Koch (K): I guess I just didn’t approach comics as ‘comics.’ Its true I never really read them growing up, except for some manga. The constructs and characteristics normally associated with the medium were just something I was not familiar with. So when I started putting my drawings into panels and sequences I just did it using intuition as a guide. As much as I’ve been building my style and approach, every comic I start ends up working totally different. I’m always interested extending the language I apply and learning new ways to make comics.
What made you decided to create comics? What are some of the characteristics to this medium that appeal to you?
K: I mean, it was kind of accidental that I began creating comics. I was making zines with a lot of drawing and text already, so they just kind of morphed into sequences. This really felt like the ‘next step’ in the work I was making. There’s an inherent dynamism to the medium that I think is generally underutilized. The audience is given a set of images which they process as connecting or related be-it in relation to time, story, or subject. The possibilities and outcomes of this arrangement are infinite! I guess its just so much more engaging than single image art to me. I still do a lot of that, but it always feels like it has less heart than my sequential work.
It seems you are very practiced when it comes to drawing from life, but when it comes to comics, be it the characters, the dialogues, the emotional qualities, or even the actual drawings, how much of it is extracted from life?
K: Probably quite a bit, but in a really understated or abstracted sense. I often work with the ideas of isolation, self reflection, and nature, all of which are very very personal to me. I suppose I would say I use the themes from my life but not necessarily in any particular events or characters. My characters are more representational than as I imagine whole people with set backgrounds and histories. I tend to approach comics with the necessity to convey a tone over a ‘story.’ As for direct depictions, I regularly use photobooth on my computer to get positions for people and objects and plants that I own! I think visually, one could easily connect them to the environments I surround myself with.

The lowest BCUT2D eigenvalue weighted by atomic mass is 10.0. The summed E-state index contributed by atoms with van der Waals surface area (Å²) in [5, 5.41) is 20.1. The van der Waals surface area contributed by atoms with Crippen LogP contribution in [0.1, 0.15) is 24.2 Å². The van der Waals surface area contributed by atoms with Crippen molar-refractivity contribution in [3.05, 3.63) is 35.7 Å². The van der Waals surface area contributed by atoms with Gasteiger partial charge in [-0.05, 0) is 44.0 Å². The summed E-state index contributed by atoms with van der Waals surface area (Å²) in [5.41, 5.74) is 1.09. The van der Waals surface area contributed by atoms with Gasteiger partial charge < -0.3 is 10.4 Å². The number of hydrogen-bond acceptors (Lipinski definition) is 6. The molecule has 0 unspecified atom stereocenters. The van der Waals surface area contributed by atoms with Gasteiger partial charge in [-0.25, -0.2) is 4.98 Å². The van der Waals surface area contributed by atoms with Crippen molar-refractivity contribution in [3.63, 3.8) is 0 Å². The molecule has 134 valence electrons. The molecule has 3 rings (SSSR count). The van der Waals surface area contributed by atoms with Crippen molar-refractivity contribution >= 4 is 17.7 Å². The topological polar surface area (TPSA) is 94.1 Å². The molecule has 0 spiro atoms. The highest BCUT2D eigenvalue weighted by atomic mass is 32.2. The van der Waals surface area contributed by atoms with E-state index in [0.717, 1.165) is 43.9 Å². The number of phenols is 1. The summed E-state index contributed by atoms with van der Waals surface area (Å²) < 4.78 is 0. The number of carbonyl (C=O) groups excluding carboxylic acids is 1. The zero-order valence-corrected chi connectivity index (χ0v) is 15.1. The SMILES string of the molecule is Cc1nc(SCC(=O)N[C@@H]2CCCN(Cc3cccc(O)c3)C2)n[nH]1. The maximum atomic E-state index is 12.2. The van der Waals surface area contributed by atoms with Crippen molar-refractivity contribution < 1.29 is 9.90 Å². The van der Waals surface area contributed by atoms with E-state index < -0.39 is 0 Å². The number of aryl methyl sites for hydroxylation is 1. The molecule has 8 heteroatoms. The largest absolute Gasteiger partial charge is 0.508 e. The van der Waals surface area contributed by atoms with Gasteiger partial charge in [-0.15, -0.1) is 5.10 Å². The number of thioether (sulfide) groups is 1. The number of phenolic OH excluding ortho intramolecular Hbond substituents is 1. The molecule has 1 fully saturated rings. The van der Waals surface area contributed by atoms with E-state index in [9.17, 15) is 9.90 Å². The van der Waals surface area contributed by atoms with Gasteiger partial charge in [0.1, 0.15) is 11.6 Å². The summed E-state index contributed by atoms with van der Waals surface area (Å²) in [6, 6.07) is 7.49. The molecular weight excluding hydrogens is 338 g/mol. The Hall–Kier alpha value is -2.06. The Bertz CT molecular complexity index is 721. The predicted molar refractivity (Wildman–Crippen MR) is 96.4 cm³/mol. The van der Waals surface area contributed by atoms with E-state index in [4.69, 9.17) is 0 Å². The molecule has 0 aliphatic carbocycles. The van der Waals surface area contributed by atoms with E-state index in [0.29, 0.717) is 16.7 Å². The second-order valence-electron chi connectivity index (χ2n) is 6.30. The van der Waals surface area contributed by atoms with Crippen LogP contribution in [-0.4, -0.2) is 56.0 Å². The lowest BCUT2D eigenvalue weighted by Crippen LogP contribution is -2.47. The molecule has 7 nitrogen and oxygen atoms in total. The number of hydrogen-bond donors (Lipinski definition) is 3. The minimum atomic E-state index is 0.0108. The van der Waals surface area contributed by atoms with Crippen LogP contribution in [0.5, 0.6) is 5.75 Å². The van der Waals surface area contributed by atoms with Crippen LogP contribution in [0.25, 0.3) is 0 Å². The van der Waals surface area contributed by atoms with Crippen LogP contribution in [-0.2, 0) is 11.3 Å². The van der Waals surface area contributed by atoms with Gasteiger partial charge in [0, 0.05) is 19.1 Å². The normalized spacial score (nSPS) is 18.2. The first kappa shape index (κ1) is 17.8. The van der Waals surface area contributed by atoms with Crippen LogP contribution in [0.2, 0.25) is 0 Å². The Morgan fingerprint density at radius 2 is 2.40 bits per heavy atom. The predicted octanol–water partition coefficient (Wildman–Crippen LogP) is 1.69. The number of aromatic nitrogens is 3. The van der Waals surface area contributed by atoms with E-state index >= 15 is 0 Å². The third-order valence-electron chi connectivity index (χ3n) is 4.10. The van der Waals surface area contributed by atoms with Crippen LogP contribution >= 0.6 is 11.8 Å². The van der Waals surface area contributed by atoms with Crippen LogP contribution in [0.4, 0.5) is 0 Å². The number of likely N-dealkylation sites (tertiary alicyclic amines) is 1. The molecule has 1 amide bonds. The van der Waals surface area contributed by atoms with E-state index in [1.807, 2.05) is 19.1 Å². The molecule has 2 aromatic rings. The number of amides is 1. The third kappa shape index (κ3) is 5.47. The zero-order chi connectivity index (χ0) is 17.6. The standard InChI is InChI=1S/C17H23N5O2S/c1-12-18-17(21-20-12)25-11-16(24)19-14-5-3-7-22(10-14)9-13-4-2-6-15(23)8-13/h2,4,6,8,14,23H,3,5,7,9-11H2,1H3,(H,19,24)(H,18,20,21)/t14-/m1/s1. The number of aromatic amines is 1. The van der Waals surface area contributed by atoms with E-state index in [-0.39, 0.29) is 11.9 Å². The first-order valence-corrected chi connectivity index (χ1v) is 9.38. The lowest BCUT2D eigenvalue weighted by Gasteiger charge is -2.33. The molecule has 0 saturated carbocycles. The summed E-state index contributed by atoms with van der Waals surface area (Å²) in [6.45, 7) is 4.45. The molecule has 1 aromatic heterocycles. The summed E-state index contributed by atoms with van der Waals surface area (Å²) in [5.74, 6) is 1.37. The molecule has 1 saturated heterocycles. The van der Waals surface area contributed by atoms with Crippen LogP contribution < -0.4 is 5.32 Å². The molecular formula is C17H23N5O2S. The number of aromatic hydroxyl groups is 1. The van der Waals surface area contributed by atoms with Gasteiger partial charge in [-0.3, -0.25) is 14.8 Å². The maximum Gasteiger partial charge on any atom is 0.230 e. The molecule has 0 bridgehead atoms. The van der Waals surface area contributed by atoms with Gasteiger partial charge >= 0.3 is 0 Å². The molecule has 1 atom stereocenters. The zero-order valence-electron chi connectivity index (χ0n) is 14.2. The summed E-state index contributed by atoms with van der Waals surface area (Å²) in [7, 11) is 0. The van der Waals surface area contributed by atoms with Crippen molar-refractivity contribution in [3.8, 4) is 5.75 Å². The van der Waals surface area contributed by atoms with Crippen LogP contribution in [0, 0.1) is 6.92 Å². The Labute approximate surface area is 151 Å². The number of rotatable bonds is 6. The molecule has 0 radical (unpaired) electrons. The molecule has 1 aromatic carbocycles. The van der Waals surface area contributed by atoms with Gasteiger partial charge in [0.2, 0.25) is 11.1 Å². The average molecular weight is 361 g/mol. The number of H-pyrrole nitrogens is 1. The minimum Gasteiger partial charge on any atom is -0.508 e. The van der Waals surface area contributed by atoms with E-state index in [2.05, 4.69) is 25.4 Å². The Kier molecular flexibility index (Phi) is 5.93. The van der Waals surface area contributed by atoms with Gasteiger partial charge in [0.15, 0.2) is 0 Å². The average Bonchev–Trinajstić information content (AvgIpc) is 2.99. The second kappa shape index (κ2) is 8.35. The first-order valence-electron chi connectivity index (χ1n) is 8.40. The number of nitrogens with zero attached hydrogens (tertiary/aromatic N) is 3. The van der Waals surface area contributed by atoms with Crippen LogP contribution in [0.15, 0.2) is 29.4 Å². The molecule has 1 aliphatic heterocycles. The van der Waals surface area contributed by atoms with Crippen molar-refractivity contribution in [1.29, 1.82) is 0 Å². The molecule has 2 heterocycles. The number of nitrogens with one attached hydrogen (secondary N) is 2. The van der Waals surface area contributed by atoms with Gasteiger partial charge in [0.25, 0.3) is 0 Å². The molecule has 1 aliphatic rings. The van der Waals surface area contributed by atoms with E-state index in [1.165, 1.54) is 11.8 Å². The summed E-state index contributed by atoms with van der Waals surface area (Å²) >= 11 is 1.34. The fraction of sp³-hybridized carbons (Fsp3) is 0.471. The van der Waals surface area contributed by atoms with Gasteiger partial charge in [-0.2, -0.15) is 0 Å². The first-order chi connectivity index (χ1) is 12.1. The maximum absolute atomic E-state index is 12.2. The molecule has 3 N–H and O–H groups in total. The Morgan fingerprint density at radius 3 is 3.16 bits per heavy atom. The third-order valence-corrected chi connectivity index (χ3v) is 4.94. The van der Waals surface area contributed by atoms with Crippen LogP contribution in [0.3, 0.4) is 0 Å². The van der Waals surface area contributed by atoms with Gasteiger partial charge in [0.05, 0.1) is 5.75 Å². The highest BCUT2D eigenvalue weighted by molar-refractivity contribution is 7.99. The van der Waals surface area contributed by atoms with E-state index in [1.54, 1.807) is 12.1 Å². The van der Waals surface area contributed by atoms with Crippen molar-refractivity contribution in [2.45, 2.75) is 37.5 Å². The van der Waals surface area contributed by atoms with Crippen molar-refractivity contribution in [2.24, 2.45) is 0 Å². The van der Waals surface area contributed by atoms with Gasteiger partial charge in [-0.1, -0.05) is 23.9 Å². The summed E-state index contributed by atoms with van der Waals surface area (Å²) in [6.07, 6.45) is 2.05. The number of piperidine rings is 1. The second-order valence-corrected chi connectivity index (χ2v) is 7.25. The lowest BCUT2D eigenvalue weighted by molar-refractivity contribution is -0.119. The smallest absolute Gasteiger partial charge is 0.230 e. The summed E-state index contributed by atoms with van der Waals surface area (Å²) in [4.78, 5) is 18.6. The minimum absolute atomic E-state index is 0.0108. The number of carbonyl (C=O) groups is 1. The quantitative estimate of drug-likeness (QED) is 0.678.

What / who are your artistic influences?
K: I am a real sucker for classical beauty: impressionism, the figure, landscapes, marble statues! As for comics people though, I’ve found such an amazing group of inspirational peers, people like Ward Zwart, Anthony Cudahy, Blaise Larmee, Austin English, Martha Verschaffel, Johnny Negron, Ines Estrada, Lala Albert, Jason Overby, Dunja Jakovic, oh god, the list goes on…
It’s not easy making a living as an artist (especially one that makes comics). What do you aspire to achieve as an artist, and what can our blog readers do to help you get there?
K: On a very basic level, I’ve been operating as a self-employed person for almost two years, though I’m often confused on how I’ve managed. Though its often left me financially insecure, I can’t imagine losing this freedom. Certainly I hope to maintain myself at a larger scale than ‘breaking even’ but also I just want the ability to think and craft and develop my art on my own time. Comics are very consuming and though I’ve done a lot in the past couple years, I’m definitely hoping to expand my focus and do bigger more elaborate projects and stories. For anyone who hasn’t, check out my books!
And there you have it! Many thanks to Aidan for making this happen. If you haven’t already, make sure you check out her website: http://aidankoch.com/!